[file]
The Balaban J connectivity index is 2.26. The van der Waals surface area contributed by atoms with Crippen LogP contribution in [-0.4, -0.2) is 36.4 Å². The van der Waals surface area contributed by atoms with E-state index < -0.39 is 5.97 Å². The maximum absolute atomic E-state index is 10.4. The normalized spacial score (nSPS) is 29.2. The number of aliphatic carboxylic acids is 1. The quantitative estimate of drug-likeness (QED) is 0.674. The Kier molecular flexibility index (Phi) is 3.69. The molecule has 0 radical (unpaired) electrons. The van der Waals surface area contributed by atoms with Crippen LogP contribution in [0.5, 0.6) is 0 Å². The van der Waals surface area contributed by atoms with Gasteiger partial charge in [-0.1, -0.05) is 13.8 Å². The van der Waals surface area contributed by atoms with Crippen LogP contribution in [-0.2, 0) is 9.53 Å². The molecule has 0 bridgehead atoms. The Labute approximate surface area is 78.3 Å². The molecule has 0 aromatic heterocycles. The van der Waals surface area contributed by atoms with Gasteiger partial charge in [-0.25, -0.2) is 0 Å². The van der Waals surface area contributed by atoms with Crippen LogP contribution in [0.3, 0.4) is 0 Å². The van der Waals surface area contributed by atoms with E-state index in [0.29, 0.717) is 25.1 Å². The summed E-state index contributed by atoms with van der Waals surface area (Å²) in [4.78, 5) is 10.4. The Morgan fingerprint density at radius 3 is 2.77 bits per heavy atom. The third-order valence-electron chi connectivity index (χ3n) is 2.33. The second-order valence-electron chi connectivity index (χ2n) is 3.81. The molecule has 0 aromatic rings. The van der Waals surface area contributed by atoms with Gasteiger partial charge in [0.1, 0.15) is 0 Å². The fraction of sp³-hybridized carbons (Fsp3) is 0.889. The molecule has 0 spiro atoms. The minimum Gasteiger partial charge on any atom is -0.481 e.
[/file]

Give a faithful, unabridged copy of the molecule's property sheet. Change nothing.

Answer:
The Balaban J connectivity index is 2.26. The van der Waals surface area contributed by atoms with Crippen LogP contribution in [-0.4, -0.2) is 36.4 Å². The van der Waals surface area contributed by atoms with E-state index < -0.39 is 5.97 Å². The maximum absolute atomic E-state index is 10.4. The normalized spacial score (nSPS) is 29.2. The number of aliphatic carboxylic acids is 1. The quantitative estimate of drug-likeness (QED) is 0.674. The Kier molecular flexibility index (Phi) is 3.69. The molecule has 0 radical (unpaired) electrons. The van der Waals surface area contributed by atoms with Crippen LogP contribution in [0.5, 0.6) is 0 Å². The van der Waals surface area contributed by atoms with Gasteiger partial charge in [-0.1, -0.05) is 13.8 Å². The van der Waals surface area contributed by atoms with Crippen LogP contribution in [-0.2, 0) is 9.53 Å². The molecule has 0 bridgehead atoms. The Labute approximate surface area is 78.3 Å². The molecule has 0 aromatic heterocycles. The van der Waals surface area contributed by atoms with Gasteiger partial charge in [-0.25, -0.2) is 0 Å². The van der Waals surface area contributed by atoms with Crippen LogP contribution in [0.3, 0.4) is 0 Å². The van der Waals surface area contributed by atoms with E-state index in [0.29, 0.717) is 25.1 Å². The summed E-state index contributed by atoms with van der Waals surface area (Å²) in [4.78, 5) is 10.4. The Morgan fingerprint density at radius 3 is 2.77 bits per heavy atom. The third-order valence-electron chi connectivity index (χ3n) is 2.33. The second-order valence-electron chi connectivity index (χ2n) is 3.81. The molecule has 0 aromatic rings. The van der Waals surface area contributed by atoms with Gasteiger partial charge in [0.1, 0.15) is 0 Å². The fraction of sp³-hybridized carbons (Fsp3) is 0.889. The molecule has 0 spiro atoms. The minimum Gasteiger partial charge on any atom is -0.481 e.